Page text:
- Behavior: on Facebook, this means targeting audiences based on consumer behavior, like advertising hand cream to people who have purchased beauty products before. For Google, this means targeting in-market segments—people whose behavior signals they’re ready to buy soon.
- Existing customers: one of the hardest parts of the sales journey is convincing someone to buy for the first time. After you get over that hump, it’s easier to convince customers to come back. Targeting people who have interacted with your business in some way helps you tap into customer loyalty.
5 tips to get the most out of targeted ads
Don’t just set it and forget it—take a careful approach to your targeted ads, and don’t forget to keep tweaking them as needed.
Here are some tips.
1. Have a clearly defined goal
Why do you want to run your ads? Are you looking for more sales during a particular season? Are you catching the eyes of holiday shoppers? Launching a new product? Opening a new location?
Each of these goals needs a different approach to be effective.
Let’s say your goal is more conversions on your eCommerce site during a sale in June. Instead of just placing an ad for customers ready to buy, you can use your goal to narrow down your ad targeting:
- July 1st is known as Moving Day in Quebec, because thousands of people across the province move to a new home at the same time. Your June sale might catch the eyes of Quebeckers who need a deal on something for their new place, so it’d be a good idea to target people located in Quebec on Facebook and make sure your Google display ads are set to target people in a “moving soon” life event.
- June is also a common month for college graduation ceremonies. You’ll want to be sure your display ads are targeting people in a “college graduation” life event, because they might appreciate your sale. You’ll also want to target gift givers in town for the ceremony, so for your Facebook ads you could build an audience of people 45 and up (to catch parents or older relatives) in cities with a high number of college students.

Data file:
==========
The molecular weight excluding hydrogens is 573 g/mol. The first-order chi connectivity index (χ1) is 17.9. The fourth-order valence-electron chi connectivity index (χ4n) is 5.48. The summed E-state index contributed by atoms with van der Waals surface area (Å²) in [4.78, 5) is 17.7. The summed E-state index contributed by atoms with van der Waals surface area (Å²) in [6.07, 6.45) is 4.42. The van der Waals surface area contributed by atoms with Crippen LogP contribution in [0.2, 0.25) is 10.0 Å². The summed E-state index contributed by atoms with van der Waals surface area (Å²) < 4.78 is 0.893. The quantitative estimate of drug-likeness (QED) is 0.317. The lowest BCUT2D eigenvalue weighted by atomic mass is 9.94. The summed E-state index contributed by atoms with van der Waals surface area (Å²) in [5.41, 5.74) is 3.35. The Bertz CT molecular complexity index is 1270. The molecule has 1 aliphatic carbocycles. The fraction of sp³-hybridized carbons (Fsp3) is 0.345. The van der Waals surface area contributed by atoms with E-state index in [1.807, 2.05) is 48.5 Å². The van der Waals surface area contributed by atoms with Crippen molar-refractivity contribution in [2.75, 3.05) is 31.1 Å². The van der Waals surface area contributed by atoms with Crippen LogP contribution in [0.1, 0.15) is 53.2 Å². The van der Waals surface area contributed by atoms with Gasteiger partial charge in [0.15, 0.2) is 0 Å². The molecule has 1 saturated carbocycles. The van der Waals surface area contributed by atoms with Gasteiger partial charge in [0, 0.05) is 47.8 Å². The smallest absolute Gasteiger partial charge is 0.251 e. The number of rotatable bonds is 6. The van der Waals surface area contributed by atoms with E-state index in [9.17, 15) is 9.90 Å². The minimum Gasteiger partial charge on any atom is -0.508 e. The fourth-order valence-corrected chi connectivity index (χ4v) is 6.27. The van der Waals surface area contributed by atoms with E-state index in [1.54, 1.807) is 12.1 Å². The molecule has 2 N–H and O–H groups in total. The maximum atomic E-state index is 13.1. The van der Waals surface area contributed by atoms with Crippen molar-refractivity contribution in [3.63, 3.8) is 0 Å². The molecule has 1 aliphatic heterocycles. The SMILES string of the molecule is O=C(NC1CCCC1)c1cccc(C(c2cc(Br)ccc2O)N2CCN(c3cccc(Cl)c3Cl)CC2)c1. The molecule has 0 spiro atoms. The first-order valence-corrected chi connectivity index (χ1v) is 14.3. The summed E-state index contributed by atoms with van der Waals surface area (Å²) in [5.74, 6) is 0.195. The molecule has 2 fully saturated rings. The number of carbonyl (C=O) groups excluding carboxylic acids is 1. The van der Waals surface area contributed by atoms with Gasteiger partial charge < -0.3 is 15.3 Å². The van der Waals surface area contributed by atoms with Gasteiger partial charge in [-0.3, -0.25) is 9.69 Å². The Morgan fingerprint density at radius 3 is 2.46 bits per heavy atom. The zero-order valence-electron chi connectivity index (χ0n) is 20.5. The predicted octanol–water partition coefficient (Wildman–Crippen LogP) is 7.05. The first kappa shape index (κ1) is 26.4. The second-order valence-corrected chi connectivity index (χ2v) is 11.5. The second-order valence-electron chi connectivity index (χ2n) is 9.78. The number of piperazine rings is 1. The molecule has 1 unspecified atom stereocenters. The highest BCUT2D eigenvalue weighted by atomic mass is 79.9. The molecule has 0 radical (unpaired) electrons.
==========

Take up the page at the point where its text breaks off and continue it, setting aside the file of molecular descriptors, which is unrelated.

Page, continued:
We can see that by being specific in your goal, you can identify more targeted audiences. It pays off to take a minute to define exactly what you want out of a given ad campaign beyond simply more sales.
2. Target buyers directly
It’s important to remember that your buyer is not always your consumer.
While your usual target audience may be the one enjoying your product, the product is sometimes being purchased as a gift by a parent, spouse or friend. During the holidays, traditional gift giving occasions and big seasonal events (like wedding season or back to school), you’ll want to be sure at least some of your ads are addressed to a buyer who isn’t the end user of a product.
This means that the full package—your ad copy and other creative assets, as well as your targeted audience—should be focused on influencing the buyer. Your ads should communicate that your product would make the perfect gift for your usual target audience. Take our college graduate example from above; we carefully selected an audience that would be more likely to be giving gifts in addition to our audience of college graduates.
Your Facebook targeting can get pretty straightforward here. In January and February, if you want to advertise engagement rings, flowers and chocolates to partners looking for gifts, you can use prior purchase behavior to pinpoint gift givers specifically interested in what you’ve got to sell them.
Your Google display ad targeting can use contextual targeting to catch gift givers and buyers. This means you select keywords relevant to their specific purchase intent—such as holiday gift ideas, flowers near me, back to school supplies—and Google will automatically place your ads across the Display Network to reach the right people.